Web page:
David Utsler, PhD, is currently part-time faculty in philosophy for Texas Woman’s University and North Central Texas College. He is co-editor of Interpreting Nature: The Emerging Field of Environmental Hermeneutics (Fordham 2014) along with Forrest Clingerman, Brian Treanor and Martin Drenthen. He is also co-author with Cynthia R. Nielsen of “Fricker, Gadamer, and Honneth: Testimonial Injustice, Prejudice, and Social Esteem” in Recognition Theory and Epistemic Justice, eds. Paul Giladi and Nicola McMillan, forthcoming 2021 from Routledge.
I Narrative: Stories We Tell
“We are following therefore the destiny of a prefigured time that becomes a refigured time through the mediation of a configured time” (Paul Ricoeur. 1984, 54). Paul Ricoeur explains narrative as a three-fold mimesis (imitation of action). At the risk of oversimplification, Ricoeur’s narrative philosophy starts with the time we are in (prefigured), how we narrate the prefigured world, configuring it into a meaningful plot, and finally we refigure our lives with the passage of time. Narrative is never static. We never come to the end of the story. The passage of time, age, life experience, and events constantly create a new “plot twists” by which we narrate who we are and project who we wish to be forward in time. Another way Ricoeur refers to three-fold mimesis is the process to “describe, narrate, prescribe” (Ricoeur. 1992, 114). Description is where we find ourselves. Narration brings together disparate elements into a meaningful story. Prescription then asks how should we then live?
II Discordances that disrupt the story
Sometimes, things take place that Ricoeur calls discordances, those “reversals of fortune” that disrupt the ordered plot of our lives that even “threaten [our] identity” (Ricoeur. 1992, 141). Ricoeur places discordances within mimesis₂, configuration. Ricoeur sees discordances as plot twists, which we then must work into the narrative stage. I would further argue that discordances mediate between configuration and mimesis₃, refiguration. Such turns of events force us refigure our identity and to conceive of new possible worlds that, as Ricoeur would say, unfold in front of the text. When configuration is forced to take in plot elements that disrupt the flow of the narrative that we were comfortable with, then we are likewise forced to refigure who we are as the future becomes the present. Brian Treanor puts it succinctly: “Herein lies the real power of narrative of our purposes: the power to refigure our lives” (Treanor. 2014, 116). Treanor here is speaking of the power of reading stories and how we can see things from different perspectives and learn to think of ourselves and our world in new ways. But I would argue that discordances have the same effect, often unwelcome, but by which we can think and imagine new worlds on the other side of the disruption.
III After Social Distancing
COVID-19 can easily be understood as a discordance, a reversal of fortune that has deeply affected the story. Daily life is for the foreseeable future dramatically changed. The economy is on hold, lives are being deeply affected by sickness or the loss of jobs, and our freedom to interact is being governed and determined by the threat COVID-19 poses. In light of carnal hermeneutics, interpretation that goes “all the way down,” is it possible to reconfigure who we are and possible worlds in which we would like to dwell. Of course it is possible. Allow me to interject some cynicism in that with a global capitalist social order where the world is framed and determined by the will of the very few, I have little hope of great change. At least in America, I am painfully aware of our remarkable capacity to forget things that just happened in our rush to return to the status quo. On social media, I have read those who say that in our desire to get back to “normal” we should consider what we want to be normal and what was normal that we ought to set aside. But when the time comes that society can return to some semblance of normal, how much of a change will we really set ourselves to make?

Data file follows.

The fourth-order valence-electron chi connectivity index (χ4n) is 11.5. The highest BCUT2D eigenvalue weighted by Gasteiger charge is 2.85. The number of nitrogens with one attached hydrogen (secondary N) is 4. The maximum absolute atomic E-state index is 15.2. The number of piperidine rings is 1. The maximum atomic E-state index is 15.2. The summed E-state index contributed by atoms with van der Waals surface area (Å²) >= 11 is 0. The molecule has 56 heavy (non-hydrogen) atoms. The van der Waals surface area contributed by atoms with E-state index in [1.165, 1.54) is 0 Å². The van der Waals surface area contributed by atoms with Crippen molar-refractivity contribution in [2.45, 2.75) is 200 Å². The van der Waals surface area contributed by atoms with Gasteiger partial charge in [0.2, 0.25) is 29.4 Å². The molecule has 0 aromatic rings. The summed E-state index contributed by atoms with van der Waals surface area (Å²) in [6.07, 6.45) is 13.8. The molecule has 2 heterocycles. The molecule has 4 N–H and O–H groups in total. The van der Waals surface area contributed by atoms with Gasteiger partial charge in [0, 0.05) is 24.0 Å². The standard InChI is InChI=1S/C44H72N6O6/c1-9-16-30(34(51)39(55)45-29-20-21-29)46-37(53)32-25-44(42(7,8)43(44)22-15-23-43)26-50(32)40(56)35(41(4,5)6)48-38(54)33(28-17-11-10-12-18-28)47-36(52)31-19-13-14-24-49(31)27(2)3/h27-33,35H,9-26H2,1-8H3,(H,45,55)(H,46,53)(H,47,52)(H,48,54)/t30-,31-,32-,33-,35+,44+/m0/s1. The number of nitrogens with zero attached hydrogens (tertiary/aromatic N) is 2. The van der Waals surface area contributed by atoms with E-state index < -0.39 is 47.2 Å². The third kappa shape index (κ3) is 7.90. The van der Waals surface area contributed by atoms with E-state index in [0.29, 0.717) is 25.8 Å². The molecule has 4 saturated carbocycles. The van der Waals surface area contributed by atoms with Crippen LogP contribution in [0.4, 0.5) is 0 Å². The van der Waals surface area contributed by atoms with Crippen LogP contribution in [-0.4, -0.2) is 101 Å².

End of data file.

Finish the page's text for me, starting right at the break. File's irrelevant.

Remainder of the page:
My cynicism aside, the point of narrative as three-fold mimesis is that we are constantly refiguring our lives and even a very unwelcome global discordance can have positive outcomes. Several reports have indicated a great decrease in global pollution, for example. As people have been forced to do their work from home, could it be that economic life can be conceived of in such a way that does not require the travel to and from work that had been unquestioned in the past? I am hardly in a position or have the expertise to make projections or answer that question.
As someone who has for some time been greatly interested in Kearney’s and Treanor’s project of hermeneutics as carnal, I immediately began to think of the ramification of the global pandemic in this light. It seems to me what COVID-19, social distancing, and shelter-in-place shows is that interpretation is embodied and the body is integral to interpretation. Indeed, every other consequence and ramification of this pandemic is because of effect it has on bodies: how bodies are placed, the health and well-being of bodies, etc. There is not an economic consequence or any other seemingly non-carnal aspect of this pandemic that is not inextricably tied to flesh.
May future interpretations of our shared world, that is how we understand how we are to “be” and how we refigure shared life, be informed and guided a by good “sense.”
Ricoeur, P. (1984) Time and Narrative, Volume 1. Translated by Kathleen McLaughlin and David Pellauer. Chicago: University of Chicago Press.
Ricoeur, P. (1992) Oneself as Another. Translated by Kathleen Blamey. Chicago: University of Chicago Press.
Treanor, B. (2014) Emplotting Virtue: A Narrative Approach to Environmental Virtue Ethics. Albany: State University of New York Press.